Russia threatens to point nuclear missiles at European cities

Monday, June 4, 2007

Heiligendamm security fence at location of 2007 G8 Summit.
Image: Nora110..

Just two days before the G-8 Summit is scheduled to begin, Russian President Vladimir Putin stated during an interview on Sunday that Russia will point their nuclear missiles at major European cities if the United States sets up any kind of missile defense system in Europe. Putin also said that a new cold war has begun with "the west" and that a "new arms race" has begun.

This statement came after the U.S. announced plans to build several missile defense systems based in Poland and the Czech Republic. These defense systems will include radars and missile interceptors. The U.S. states that the planned defense system is to stop incoming nuclear missiles from North Korea and Iran.

Putin says the planned missile shield in Poland and the Czech Republic will put "an integral part of the U.S. nuclear arsenal" on Russia's doorstep and upset the world strategic balance.

When Putin was asked by a reporter if Russia would consider pointing their nuclear missiles at Europe, Putin replied "of course we are returning to those times. It is clear that if a part of the US nuclear capability turns up in Europe, and, in the opinion of our military specialists will threaten us, then we are forced to take corresponding steps in response."

Putin continues: "What will those steps be? Naturally, we will have to have new targets in Europe. We want to be heard, we want our position to be understood. But if that does not happen, we lift from ourselves any responsibility for the steps we take in response, because we are not the ones who are initiating the arms race in Europe." Following the collapse of the Soviet Union and the end of the Cold War, Russia removed European targets from its rocket guidance systems.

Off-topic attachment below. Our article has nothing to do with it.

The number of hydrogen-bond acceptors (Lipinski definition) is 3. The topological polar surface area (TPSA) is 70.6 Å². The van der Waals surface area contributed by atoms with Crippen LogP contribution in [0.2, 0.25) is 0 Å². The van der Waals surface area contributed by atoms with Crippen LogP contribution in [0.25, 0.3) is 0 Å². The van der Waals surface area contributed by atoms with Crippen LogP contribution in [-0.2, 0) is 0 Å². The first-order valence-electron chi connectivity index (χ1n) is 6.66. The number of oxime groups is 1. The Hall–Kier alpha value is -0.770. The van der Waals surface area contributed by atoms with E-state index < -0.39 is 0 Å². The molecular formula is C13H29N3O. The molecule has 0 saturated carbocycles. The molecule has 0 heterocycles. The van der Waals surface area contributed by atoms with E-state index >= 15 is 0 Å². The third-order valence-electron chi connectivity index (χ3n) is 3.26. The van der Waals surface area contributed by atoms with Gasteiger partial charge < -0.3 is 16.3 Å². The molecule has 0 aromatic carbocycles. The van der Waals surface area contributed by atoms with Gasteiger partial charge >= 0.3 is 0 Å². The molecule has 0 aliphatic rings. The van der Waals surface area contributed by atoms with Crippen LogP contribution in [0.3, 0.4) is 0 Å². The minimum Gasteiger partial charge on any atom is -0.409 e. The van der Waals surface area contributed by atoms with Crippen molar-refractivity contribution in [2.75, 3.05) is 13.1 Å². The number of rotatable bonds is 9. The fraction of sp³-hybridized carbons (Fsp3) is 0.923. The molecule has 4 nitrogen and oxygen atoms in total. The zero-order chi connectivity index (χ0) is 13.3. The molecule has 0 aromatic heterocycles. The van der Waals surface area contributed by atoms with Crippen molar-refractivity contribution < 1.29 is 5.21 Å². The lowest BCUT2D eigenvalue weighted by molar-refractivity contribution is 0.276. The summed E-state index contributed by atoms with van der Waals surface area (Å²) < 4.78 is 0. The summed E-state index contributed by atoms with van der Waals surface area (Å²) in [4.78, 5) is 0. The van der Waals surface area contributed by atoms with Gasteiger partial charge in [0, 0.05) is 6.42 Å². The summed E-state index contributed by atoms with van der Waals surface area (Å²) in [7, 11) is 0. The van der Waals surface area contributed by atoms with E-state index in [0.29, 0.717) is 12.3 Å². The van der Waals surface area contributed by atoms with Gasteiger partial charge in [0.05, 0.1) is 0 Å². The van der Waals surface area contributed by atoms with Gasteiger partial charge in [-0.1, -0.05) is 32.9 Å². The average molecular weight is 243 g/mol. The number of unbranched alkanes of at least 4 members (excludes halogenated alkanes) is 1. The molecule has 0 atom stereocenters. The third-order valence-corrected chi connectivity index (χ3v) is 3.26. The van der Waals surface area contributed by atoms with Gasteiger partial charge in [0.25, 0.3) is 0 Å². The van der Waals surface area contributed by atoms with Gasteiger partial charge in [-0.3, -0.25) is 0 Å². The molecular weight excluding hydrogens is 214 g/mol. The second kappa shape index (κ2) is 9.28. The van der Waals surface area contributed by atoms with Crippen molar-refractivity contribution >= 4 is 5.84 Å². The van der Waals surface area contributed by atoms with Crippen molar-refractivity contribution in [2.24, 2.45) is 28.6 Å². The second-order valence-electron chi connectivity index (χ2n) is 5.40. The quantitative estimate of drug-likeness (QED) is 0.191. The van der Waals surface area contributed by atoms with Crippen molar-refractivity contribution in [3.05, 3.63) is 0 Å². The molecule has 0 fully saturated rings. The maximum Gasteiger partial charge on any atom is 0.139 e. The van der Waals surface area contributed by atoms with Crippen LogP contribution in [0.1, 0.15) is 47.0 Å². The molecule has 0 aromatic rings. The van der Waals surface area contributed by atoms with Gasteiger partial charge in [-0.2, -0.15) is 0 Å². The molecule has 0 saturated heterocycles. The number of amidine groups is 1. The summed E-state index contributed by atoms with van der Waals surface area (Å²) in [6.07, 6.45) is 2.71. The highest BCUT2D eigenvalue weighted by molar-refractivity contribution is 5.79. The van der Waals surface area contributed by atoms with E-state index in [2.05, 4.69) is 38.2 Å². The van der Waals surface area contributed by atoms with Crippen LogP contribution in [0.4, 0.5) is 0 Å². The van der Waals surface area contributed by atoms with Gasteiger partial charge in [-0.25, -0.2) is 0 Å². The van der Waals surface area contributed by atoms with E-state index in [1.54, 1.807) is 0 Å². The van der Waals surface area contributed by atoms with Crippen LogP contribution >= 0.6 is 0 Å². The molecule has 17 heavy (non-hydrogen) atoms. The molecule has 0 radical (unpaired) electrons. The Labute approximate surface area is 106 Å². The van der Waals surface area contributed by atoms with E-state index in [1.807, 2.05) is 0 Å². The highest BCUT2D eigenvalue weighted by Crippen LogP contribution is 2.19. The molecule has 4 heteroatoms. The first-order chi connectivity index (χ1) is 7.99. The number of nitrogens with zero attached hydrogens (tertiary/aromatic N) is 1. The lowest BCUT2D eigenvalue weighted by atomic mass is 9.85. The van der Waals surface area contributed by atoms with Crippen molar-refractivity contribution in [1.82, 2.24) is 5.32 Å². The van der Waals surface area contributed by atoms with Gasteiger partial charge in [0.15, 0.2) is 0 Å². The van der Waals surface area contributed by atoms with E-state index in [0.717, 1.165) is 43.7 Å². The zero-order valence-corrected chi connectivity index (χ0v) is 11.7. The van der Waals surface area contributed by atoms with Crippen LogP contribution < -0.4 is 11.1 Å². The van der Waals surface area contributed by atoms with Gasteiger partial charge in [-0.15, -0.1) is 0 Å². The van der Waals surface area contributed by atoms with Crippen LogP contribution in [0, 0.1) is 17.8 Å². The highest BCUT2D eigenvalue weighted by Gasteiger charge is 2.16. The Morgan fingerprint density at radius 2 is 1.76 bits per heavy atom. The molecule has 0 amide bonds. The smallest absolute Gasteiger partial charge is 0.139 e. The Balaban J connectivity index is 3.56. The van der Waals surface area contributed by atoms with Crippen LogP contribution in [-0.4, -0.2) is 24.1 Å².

During the interview in question, Putin also jokingly called himself the world's only "absolute and pure democrat.":

DER SPIEGEL: Mr President, former Federal Chancellor Gerhard Schroeder called you a ‘pure democrat’. Do you consider yourself such?
VLADIMIR PUTIN: (laughs) Am I a ‘pure democrat’? Of course I am, absolutely. But do you know what the problem is? Not even a problem but a real tragedy? The problem is that I’m all alone, the only one of my kind in the whole wide world. Just look at what’s happening in North America, it’s simply awful: torture, homeless people, Guantanamo, people detained without trial and investigation. Just look at what’s happening in Europe: harsh treatment of demonstrators, rubber bullets and tear gas used first in one capital then in another, demonstrators killed on the streets. That’s not even to mention the post-Soviet area. Only the guys in Ukraine still gave hope, but they’ve completely discredited themselves now and things are moving towards total tyranny there; complete violation of the Constitution and the law and so on. There is no one to talk to since Mahatma Gandhi died.

President Putin also hinted that he will not go into retirement and find himself another job when his second term expires next year. "I am far from pension age and it would be absurd just to sit at home doing nothing," he told a group of reporters invited to dinner over the weekend.

In a U.S. Department of State press briefing, Monday, spokesman Sean McCormack expressed some surprise at Putin's comments. "They have more of the ring of 1977 than they do 2007. So, you know, I don't know quite what to make of it," said McCormack. "But it's just very surprising, especially given the...the new realities of not only the Russian relationship with the United States but also the Russian relationship with Europe."

When asked whether the Bush administration had any regrets on how they've handled the missile defense initiative, McCormack acknowledged some mistakes. "Well, look, you can always do things better. Even if you assume that somehow we got off...on the wrong foot with regard to the missile defense plans for Europe, that doesn't really account for this continuing rhetoric that Russia keeps harping on," he said. "We want Russia to participate in this program. We've made that offer. It's going to be up to them whether or not they participate in it," continued McCormack.

McCormack described the potential missile defense system in Europe as having limited capabilities and would be capable of intercepting only low numbers of incoming missiles. He used the argument to counter Putin's concerns. "As President Putin himself made the point, the Russian Government could easily overwhelm such a missile defense system. We agree. It's not designed to defend against Russia," explained McCormack.

Putin will be meeting directly with President Bush during the G-8 summit, which begins Wednesday.